This seems to indicate that oil from North Dakota (Bakken) and Texas (Eagle Ford) has likely increased by 200,000 to 300,000 barrels per day since the September, 2012 state level oil reports.

US Total daily oil liquids production is 11.17 million barrels per day.

It's all about the net. I haven't seen anything that indicates that US peak net energy from oil extraction didn't happen a long time ago.

Excellent point. Would love to see (don't know if it's possible) a net energy graph for US (or North American, even) petro production (read extraction). Given the huge number of rigs here compared to elsewhere, the proportion of 'petroleum products' that are made up of NGL's and the phantom 'refinery gain' (let's not even get into 'total liquids' and ethanol...), as well as the ever growing share of the total that comes from tight shales requiring fracking, and in the case of NA, tar sands, I think it would be quite telling to see the net energy curve for US/NA compared to other oil producing regions. Might shed some additional light on current economic conditions, and (wishful thinking now) throw some cold water on all the 'net energy exporter by 2030' hoopla.

Matching in the November data that we have against the state oil production.
It looks like North Dakota and Texas have continued their 30,000 to 50,000 bpd increases. Texas could have done even better in the most recent week.

I think North Dakota will end the year with over 800,000 bpd.
Texas in Sept had 2.05 million bpd (based in EIA definitions) and
should end with over 2.2 million bpd.

The predictability and stability of the 30K to 50k bpd increases for North Dakota and Texas sets up for pretty good odds that the US will end 2012 with nearly 7 million bpd of crude oil production and very likely have surpassed 7 million bpd for Jan 2013 for some weeks.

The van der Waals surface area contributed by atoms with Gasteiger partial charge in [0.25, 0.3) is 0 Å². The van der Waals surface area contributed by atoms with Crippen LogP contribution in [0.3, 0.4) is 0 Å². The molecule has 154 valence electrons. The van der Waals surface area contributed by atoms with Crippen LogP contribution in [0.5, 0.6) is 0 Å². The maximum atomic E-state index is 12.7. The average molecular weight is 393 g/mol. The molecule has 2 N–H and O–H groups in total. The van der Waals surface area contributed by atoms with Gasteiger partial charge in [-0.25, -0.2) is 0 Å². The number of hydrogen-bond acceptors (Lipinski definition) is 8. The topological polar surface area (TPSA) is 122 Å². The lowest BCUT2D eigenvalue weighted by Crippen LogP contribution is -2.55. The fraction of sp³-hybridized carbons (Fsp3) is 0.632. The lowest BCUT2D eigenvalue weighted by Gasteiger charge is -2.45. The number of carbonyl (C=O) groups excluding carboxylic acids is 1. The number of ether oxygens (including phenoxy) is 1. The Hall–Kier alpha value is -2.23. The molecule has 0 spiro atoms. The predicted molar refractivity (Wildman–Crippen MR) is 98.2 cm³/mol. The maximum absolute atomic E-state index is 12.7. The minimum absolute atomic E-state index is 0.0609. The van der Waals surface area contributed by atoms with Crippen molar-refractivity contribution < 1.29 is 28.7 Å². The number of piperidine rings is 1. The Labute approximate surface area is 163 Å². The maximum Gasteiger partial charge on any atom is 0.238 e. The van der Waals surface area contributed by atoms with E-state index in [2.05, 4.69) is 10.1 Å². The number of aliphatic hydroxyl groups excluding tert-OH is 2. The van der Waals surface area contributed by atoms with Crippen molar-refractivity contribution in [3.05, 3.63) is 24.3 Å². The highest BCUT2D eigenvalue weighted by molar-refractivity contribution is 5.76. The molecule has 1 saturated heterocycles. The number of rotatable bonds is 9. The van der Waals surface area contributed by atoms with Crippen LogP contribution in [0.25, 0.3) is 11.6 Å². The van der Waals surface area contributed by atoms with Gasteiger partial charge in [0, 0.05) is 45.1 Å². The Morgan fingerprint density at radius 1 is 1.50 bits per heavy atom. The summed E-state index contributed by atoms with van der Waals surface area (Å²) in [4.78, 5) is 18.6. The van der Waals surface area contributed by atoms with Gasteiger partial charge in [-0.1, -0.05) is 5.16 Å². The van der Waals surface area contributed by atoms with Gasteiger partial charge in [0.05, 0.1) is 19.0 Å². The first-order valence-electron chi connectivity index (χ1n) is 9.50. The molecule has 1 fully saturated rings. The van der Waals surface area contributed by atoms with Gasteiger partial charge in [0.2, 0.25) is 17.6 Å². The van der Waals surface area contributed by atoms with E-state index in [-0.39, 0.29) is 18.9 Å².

Continental Resources and Whiting are giving strong investor guidance of 30-35% oil production increases.

The most recent daily activity reports indicate that good well production is continuing in North Dakota.

North Dakota and Texas are like Usain Bolt in their race against the Red Queen.

Bread that lasts for 60 days could cut food waste

An American company has developed a technique that it says can make bread stay mould-free for 60 days.

The bread is zapped in a sophisticated microwave array which kills the spores that cause the problem.

Food waste is a massive problem in most developed countries. In the US, figures released this year suggest that the average American family throws away 40% of the food they purchase - which adds up to $165bn (£102bn) annually.

Bread is a major culprit, with 32% of loaves purchased in the UK thrown out as waste when they could be eaten, according to figures from the Department for Environment, Food and Rural Affairs (Defra).

re: Fort Nelson band’s anti-fracking petition draws overwhelming response

the Fort Nelson First Nation has nearly 24,000 signatories on the petition and letter to government posted on Change.org under the heading “Don’t Give Away Our Fresh Water for Fracking.”

The Fort Nelson Band has 800 people. The town of Fort Nelson has 6300 people. The Fort Nelson Regional Municipality, which constitutes 10% of the area of BC has about 6400 people, including those in Fort Nelson. So, how did they get 24,000 people to sign the petition. Methinks a lot of them reside in more southern localities and have never been any where Fort Nelson.

The BANANAS (Build Absolutely Nothing Anywhere Near Anybody) strike again. The people who actually live in Fort Nelson may not be totally onside with respect to the BANANA agenda since natural gas is their largest industry, now that their forestry industry has completely collapsed and both their lumber mills have closed.

One would think that finding water for fracking would not be a problem since the Liard River, which flows through the area is about 10 times the size of the Colorado River, which many Americans believe is a big river.

[raises hand]

"the Liard River, which flows through the area is about 10 times the size of the Colorado River, which many Americans believe is a big river."

Gosh, RMG, can we do a little fact checking?

Colorado River

Liard River

Just askin'...

RMG may have meant the Colorado River in Texas which runs through the heart of Texas' fracking country.

But most Americans don't know about that river, let alone think it's big.

Even then, the one in Texas is longer according to the links, though its basin is only about half the size. Maybe RMG was referring to flow rate (discharge). I'm surprised the one in Texas is flowing at all these days. By the time Greer's Mexican hoard takes it back, it probably won't be.